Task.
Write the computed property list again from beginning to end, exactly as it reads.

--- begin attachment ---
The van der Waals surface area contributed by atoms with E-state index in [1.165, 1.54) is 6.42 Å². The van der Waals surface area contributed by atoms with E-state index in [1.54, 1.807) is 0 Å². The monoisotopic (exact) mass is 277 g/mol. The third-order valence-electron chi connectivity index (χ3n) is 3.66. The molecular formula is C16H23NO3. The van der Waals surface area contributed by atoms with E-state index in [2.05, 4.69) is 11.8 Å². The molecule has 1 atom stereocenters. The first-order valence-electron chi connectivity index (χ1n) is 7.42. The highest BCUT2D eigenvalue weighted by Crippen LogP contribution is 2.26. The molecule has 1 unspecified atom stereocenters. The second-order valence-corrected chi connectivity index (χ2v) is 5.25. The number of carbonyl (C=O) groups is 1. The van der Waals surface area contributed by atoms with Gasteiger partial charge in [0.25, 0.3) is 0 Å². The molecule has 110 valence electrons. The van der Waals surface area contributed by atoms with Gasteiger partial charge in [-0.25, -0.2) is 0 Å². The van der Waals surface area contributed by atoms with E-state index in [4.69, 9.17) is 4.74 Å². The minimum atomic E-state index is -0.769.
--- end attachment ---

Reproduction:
The van der Waals surface area contributed by atoms with E-state index in [1.165, 1.54) is 6.42 Å². The van der Waals surface area contributed by atoms with E-state index in [1.54, 1.807) is 0 Å². The monoisotopic (exact) mass is 277 g/mol. The third-order valence-electron chi connectivity index (χ3n) is 3.66. The molecular formula is C16H23NO3. The van der Waals surface area contributed by atoms with E-state index in [2.05, 4.69) is 11.8 Å². The molecule has 1 atom stereocenters. The first-order valence-electron chi connectivity index (χ1n) is 7.42. The highest BCUT2D eigenvalue weighted by Crippen LogP contribution is 2.26. The molecule has 1 unspecified atom stereocenters. The second-order valence-corrected chi connectivity index (χ2v) is 5.25. The number of carbonyl (C=O) groups is 1. The van der Waals surface area contributed by atoms with Gasteiger partial charge in [0.25, 0.3) is 0 Å². The molecule has 110 valence electrons. The van der Waals surface area contributed by atoms with Gasteiger partial charge in [-0.25, -0.2) is 0 Å². The van der Waals surface area contributed by atoms with E-state index in [4.69, 9.17) is 4.74 Å². The minimum atomic E-state index is -0.769.